Obviously, the fact that this little boy voiced this opinion so strongly confirms that reactivity against gender nonconformity in boys is alive and well – which is why these themes are in these books in the first place. However, I also think that this little boy said what he said because Christopher said it first. And even though he heard the whole story, the fact that Jacob’s parents and Jacob’s teacher supported him did absolutely nothing to change this little boy’s opinion. Bullying often happens that way – children don’t engage in the behavior until they see another child doing it (or they see a character bullying on TV, or read about a character bullying in a story), and then, having been effectively granted permission, they jump onto the bandwagon.

Fifteen years ago, most LGBT children’s books contained clear and obvious themes of oppression. Gloria Goes to Gay Pride, for example, a book written back in the early 1990s, features a scene with a group of anti-gay protestors. (Interestingly, this is the only other book, besides This Day in June, that’s been written about Pride.) This can be helpful – reading children’s books that contain these themes can serve as conversation-starters and help prepare children to deal with these realities. However, so much has changed in the last two decades. The LGBTQ rights movement has gained considerable traction, and we have more visibility than ever before. And yet, we still don’t have many LGBT-themed books that are affirming, celebratory, and radically and inclusively accepting. If we’re going to end oppression, then we need to stop embedding oppression-reinforcers in our narratives – and start to reflect, affirm, and celebrate the beauty of who we are.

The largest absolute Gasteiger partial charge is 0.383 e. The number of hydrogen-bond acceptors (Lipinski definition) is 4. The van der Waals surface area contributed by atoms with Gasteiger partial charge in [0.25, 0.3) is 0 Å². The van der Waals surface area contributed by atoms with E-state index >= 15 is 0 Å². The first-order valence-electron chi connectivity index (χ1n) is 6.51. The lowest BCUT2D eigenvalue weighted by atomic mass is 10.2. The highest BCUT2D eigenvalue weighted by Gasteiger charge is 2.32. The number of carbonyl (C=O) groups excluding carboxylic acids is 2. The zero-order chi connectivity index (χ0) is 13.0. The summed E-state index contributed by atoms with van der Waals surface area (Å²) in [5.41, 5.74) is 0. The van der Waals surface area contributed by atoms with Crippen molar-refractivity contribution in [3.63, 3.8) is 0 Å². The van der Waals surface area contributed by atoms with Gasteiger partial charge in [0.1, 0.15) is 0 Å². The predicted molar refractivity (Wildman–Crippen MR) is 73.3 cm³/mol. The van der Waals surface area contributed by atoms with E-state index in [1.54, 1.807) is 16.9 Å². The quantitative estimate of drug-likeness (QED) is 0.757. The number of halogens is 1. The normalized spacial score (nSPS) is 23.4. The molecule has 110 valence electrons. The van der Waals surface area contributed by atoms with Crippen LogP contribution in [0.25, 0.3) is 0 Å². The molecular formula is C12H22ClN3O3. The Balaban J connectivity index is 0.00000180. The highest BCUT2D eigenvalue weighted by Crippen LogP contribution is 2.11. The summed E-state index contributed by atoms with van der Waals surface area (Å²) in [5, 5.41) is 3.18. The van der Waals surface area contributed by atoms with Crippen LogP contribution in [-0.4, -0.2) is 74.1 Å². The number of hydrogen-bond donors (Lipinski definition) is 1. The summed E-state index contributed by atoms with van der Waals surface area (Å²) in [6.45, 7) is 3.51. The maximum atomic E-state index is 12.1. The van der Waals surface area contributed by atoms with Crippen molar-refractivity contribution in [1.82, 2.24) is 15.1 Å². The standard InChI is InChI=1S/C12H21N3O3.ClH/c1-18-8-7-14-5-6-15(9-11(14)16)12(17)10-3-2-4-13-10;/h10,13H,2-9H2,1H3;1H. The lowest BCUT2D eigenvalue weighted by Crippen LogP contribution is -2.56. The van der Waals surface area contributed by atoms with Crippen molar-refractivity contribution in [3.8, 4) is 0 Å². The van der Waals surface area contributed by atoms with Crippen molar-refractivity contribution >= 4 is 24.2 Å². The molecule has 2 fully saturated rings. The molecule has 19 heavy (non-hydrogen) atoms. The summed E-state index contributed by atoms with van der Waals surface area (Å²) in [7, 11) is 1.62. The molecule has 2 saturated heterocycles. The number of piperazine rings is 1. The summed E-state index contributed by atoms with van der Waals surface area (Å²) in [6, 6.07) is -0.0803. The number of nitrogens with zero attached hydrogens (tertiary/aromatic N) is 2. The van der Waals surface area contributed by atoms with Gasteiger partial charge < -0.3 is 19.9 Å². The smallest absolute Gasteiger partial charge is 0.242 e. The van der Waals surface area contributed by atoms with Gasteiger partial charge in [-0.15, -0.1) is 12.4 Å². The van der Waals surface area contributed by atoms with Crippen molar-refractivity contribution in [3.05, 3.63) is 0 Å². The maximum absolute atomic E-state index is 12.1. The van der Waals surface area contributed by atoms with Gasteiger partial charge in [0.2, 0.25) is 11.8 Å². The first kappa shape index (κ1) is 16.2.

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Filed under activism, anti-gay bullying, children, gender nonconformity, homophobia, media, stereotypes, transphobia, violence

This Day in June is released TODAY!!!

Happy birthday to you!

Happy birthday to you!

Happy birthday, dear This Day in June!

Happy birthday to you!

TDIJ cover

 

 

You may think I’m very weird for singing “Happy Birthday” to my new children’s book. But you have to understand: Today is Book Release Day. Which, if you’re a writer, is a Very. Big. Deal. It really is like the day you gave birth to your child (if you have a child, of course). And writers do all sorts of things to celebrate The Big Day. Some throw a party for themselves. Some go to a bookstore and buy their book – because that’s just a cool thing to do. Some go out to dinner.

And some worry. Will anyone buy my book? Will it get a horrible review – or LOTS of horrible reviews? 

I’m one of the worriers.

So many of us have amazing creative talents. We write. We paint. We sculpt. We sing, or dance, or design, or craft. But for many of us, especially those of us who are “professionals,” those creative talents are hidden. Because it’s one thing to have our guilty creative pleasures. It’s another thing to go public with them, and celebrate our creativity with exuberance and pride. Why? Because it’s scary.

Consider these examples:

A few days ago, I complimented a little girl at my daughter’s school on her outfit, which was colorful and wildly creative. Her mom, who was standing next to me, whispered, “I wish I had more time to sew. Maybe when my kids get older.” As it turns out, she had made the outfit, but she didn’t want to admit it – probably because she didn’t want to brag and look like she was full of herself.